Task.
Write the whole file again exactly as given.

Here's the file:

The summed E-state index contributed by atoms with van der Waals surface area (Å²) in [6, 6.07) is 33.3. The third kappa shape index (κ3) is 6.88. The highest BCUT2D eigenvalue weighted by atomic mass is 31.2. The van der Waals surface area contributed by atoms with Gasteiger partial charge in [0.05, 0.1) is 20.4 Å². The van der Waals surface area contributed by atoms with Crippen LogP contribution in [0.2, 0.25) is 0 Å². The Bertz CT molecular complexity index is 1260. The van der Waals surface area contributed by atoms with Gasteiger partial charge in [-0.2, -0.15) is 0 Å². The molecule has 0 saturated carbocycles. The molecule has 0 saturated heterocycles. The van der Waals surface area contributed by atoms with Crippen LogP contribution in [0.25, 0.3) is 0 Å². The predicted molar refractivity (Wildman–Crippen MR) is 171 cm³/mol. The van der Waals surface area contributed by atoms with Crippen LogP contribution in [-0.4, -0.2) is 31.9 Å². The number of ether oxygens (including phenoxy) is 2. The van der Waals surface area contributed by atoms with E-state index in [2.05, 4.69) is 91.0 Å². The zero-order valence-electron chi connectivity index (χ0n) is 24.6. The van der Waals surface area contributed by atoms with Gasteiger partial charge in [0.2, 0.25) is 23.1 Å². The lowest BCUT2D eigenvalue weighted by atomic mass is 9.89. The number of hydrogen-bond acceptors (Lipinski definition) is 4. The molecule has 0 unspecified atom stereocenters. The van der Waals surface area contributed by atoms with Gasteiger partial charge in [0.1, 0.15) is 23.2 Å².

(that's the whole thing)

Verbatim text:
The summed E-state index contributed by atoms with van der Waals surface area (Å²) in [6, 6.07) is 33.3. The third kappa shape index (κ3) is 6.88. The highest BCUT2D eigenvalue weighted by atomic mass is 31.2. The van der Waals surface area contributed by atoms with Gasteiger partial charge in [0.05, 0.1) is 20.4 Å². The van der Waals surface area contributed by atoms with Crippen LogP contribution in [0.2, 0.25) is 0 Å². The Bertz CT molecular complexity index is 1260. The van der Waals surface area contributed by atoms with Gasteiger partial charge in [-0.2, -0.15) is 0 Å². The molecule has 0 saturated carbocycles. The molecule has 0 saturated heterocycles. The van der Waals surface area contributed by atoms with Crippen LogP contribution in [0.25, 0.3) is 0 Å². The predicted molar refractivity (Wildman–Crippen MR) is 171 cm³/mol. The van der Waals surface area contributed by atoms with Crippen LogP contribution in [-0.4, -0.2) is 31.9 Å². The number of ether oxygens (including phenoxy) is 2. The van der Waals surface area contributed by atoms with E-state index in [2.05, 4.69) is 91.0 Å². The zero-order valence-electron chi connectivity index (χ0n) is 24.6. The van der Waals surface area contributed by atoms with Gasteiger partial charge in [0.2, 0.25) is 23.1 Å². The lowest BCUT2D eigenvalue weighted by atomic mass is 9.89. The number of hydrogen-bond acceptors (Lipinski definition) is 4. The molecule has 0 unspecified atom stereocenters. The van der Waals surface area contributed by atoms with Gasteiger partial charge in [0.1, 0.15) is 23.2 Å².